Dani: LGBT+ and environmental activism in the Tapajós National Forest

Dani, an activist who fights to preserve the Brazilian jungle and for LGBT rights within her community, is the protagonist of the second chapter of the series 'Rainforest Defenders. Español

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Francesc Badia i Dalmases
28 June 2019, 12.01am
Dani lying amongst soy plantations. Pablo Albarenga.

Dani is a 21-year-old riverine activist. In order to become what she is today, Dani has undertaken a difficult and courageous identity search which must be understood within the context in which it has taken place.

Many of the communities inhabiting the banks of the Tapajós River, like many other settlements along the vast Brazilian Amazon basin, call themselves “riverine". Riberinos is a term that encompasses the whole range of ethnic diversity resulting from multiple crossbreeding over time among indigenous peoples, Afro-descendants and European descendants, mostly of Iberian origin.

Today, defining oneself as indigenous is a matter of self-affirmation. But in many communities along this abundant tributary of the Amazon, the mix is so old and dynamic that it may actually be impossible to choose which ethnic group to join.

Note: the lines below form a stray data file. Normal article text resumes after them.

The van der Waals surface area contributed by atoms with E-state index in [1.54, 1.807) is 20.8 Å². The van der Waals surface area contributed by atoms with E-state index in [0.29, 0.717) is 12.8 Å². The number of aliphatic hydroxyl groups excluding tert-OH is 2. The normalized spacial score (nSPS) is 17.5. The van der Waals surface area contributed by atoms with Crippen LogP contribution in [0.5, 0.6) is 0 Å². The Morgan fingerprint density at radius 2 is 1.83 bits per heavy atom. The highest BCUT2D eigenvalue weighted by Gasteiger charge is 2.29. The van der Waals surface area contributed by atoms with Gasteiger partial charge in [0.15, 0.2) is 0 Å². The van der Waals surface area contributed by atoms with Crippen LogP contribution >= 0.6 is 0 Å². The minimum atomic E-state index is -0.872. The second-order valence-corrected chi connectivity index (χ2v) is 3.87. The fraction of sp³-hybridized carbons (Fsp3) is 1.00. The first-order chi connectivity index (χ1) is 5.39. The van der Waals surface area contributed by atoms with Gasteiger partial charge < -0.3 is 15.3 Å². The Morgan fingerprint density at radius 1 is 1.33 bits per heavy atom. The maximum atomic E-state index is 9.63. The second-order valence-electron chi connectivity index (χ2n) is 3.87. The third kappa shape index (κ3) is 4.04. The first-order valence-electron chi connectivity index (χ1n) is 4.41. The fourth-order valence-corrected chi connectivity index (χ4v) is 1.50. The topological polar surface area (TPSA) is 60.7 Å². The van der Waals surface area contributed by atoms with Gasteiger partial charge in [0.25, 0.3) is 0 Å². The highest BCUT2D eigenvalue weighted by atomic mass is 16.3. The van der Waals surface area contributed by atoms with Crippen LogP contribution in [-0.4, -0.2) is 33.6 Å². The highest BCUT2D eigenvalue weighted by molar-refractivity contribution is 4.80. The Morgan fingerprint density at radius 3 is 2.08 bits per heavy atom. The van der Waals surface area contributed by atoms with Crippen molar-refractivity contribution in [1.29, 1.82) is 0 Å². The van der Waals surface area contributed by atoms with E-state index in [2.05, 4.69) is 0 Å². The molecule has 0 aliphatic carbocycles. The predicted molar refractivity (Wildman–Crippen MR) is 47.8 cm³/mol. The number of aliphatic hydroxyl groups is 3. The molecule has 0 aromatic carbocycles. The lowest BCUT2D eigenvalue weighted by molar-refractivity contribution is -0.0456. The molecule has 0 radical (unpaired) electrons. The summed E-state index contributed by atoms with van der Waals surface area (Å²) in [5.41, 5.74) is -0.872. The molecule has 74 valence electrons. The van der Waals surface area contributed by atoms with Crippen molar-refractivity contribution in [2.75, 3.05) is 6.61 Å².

But when the land is threatened by the operation of mining companies, loggers, agribusiness and by the appropriation of untitled land, many communities have undertaken a process of self-education and of territorial demarcation on their own so as to be able to demonstrate that they have been living in this land long enough to claim a property title to the State.

Getting their property title is actually the only guarantee they have to prevent being expelled from their land, usually by business interests related to the exploitation of the region’s rich natural resources.

Another effective way to protect populations in the territories has been to establish Natural Reserves, be they permanent - such as Biological Reserves, or National Parks -, or Reserves for Sustainable Uses - such as Extractivist Reserves (RESEX) and National Forests (FLONA).

The Prainha community - today split into Prainha 1 and Prainha 2 – is located in one of these FLONAS. The fact that they live in a National Forest has afforded them relative safety from external threats, and this is what has quite possibly allowed them to address some internal matters, such as the decision to settle in two differentiated communities.

Aerial view of the soy plantations in the area known as the National Tapajos Forrest where Dani lives. Pablo Albarenga.
The soy plantations in more detail. Pablo Albarenga.

It is in the Prainha 2 community where we meet Dani, this courageous young woman who has carried out an intense identity search which has led her to recognize her long hidden –before the family, the community, and the church – repressed homosexual condition.

To Dani, self-affirmation and recognition within the community was practically impossible for a long time. In addition to the significant presence of conservative Evangelist churches, which have spread very effectively throughout Brazil (in the case of Prainha 2, the Seventh-day Adventist Church), traditional cultural structures firmly control sexuality, so that exploring any alternative paths is practically out of the question.